Chad maize crop

New Farming Techniques Improve Chad Harvest

Photo by Jennifer Lazuta/CRS

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“When I was young, the crops grew abundantly. We planted the seeds, and soon you had healthy, beautiful crops. So much corn. But for the past few years, we have struggled. The rains have changed. Our fields either flood or are too dry. The crops die. Our harvest is not enough to live on.”


Chad farmer facing camera

Hawa Youssouf, a participant in a CRS agriculture project in Bol, Chad, says the project is improving crop yields.

Photo by Jennifer Lazuta./CRS


These are the words of Hawa Youssouf, a corn farmer from a small village near the city of Bol in the lake region of Chad. She does not know what year she was born, though her family estimates her to be at least 70, maybe 80 years old. Hawa has experienced many farming seasons. 

She says the thing that pains her most is watching her children, grandchildren and great-grandchildren, who have also become corn farmers, struggling to grow enough food to survive. 

Hawa and her family are not alone. Nearly every farmer you talk to in Bol has a similar story. Even teenagers remark on the difference in crop yields today, which are much lower compared to past years. Erratic rains and rising temperatures are the main cause, most say.  


Chad farmer in field in Bol

Ababakar Adoumi in his field near Bol, Chad. 

Photo by Jennifer Lazuta./CRS


To help mitigate these negative impacts and help improve the livelihoods of local communities, a Catholic Relief Services agriculture project is training farmers on improved farming techniques and is supplying them with special seeds that are drought‑ and insect‑resistant and grow more quickly than regular seeds. Farmers also receive tools, such as hoes, to work their crops.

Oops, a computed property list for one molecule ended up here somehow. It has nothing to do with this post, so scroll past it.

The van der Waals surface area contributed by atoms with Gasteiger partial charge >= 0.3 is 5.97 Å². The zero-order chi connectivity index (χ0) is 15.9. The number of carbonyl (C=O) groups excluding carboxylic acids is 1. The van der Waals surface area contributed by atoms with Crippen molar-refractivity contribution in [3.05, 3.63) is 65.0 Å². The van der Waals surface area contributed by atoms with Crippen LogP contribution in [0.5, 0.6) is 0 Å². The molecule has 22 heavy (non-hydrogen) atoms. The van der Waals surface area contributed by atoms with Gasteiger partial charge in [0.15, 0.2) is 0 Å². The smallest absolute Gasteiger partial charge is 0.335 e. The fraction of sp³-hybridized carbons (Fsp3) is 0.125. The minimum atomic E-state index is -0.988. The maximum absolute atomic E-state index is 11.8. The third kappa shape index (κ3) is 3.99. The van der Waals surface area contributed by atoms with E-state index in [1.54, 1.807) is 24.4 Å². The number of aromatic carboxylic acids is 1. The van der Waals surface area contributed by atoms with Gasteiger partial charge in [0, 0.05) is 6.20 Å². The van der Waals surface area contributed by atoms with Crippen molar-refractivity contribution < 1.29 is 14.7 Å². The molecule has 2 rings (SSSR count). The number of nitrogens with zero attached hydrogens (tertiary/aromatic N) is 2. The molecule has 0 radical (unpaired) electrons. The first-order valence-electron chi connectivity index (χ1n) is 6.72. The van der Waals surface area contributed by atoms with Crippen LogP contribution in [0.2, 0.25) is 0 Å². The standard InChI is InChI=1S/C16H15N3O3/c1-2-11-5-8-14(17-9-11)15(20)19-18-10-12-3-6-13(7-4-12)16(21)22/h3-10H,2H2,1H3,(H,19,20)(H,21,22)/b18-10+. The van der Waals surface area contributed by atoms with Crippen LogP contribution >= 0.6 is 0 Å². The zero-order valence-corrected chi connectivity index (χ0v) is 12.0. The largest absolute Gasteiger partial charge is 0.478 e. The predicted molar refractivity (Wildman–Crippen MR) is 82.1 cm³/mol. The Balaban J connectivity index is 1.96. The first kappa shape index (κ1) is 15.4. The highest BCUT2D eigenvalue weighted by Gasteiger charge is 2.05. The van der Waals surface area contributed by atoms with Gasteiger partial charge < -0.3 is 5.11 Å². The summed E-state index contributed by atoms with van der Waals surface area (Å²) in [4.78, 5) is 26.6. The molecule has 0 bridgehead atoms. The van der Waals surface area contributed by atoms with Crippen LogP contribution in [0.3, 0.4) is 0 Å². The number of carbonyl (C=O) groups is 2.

The trainings teach ideal spacing between seeds, ideal timing for the planting cycle, and irrigation methods that keep crops from flooding during monsoon rains and keep them hydrated during times of drought.  


Chad corn farmer facing camera

Fatima Mohammad Yousouf, from Bol, Chad, standing among her corn crops. 

Photo by Jennifer Lazuta./CRS


“These are things we never had to do before, so I am grateful to have learned the techniques,” says Fatima Mohammad, a mother of five who also participates in the project. “Good crops are so important for the sake of my family. They nourish us, and they are our source of income. A bad harvest means a bad year for my family.” 

The upcoming harvest will be the first since the farmers were trained.   

“As we speak, I already see a difference with these seeds. My corn is taller and healthier than normal,” Fatima says.  

Ababakar Adoumi, a project participant who grows corn and millet, says his corn sprouted after just two months this year, as opposed to four. He is confident that he will be able to plant a second cycle of corn this year after harvesting the first, more than doubling his previous yields. 

“It will be a real source of pride and relief for my family,” he concludes, smiling.  


The project featured in this story is funded by the German Federal Ministry for Economic Cooperation and Development via the German Development Bank. Phase I began in 2019 in Chad, Niger and Nigeria. In September 2021, Phase II expanded to Cameroon. Project activities include infrastructure development and rehabilitation, economic revitalization, social cohesion and local governance. In Chad, CRS partners with Caritas N’Djamena to implement the project.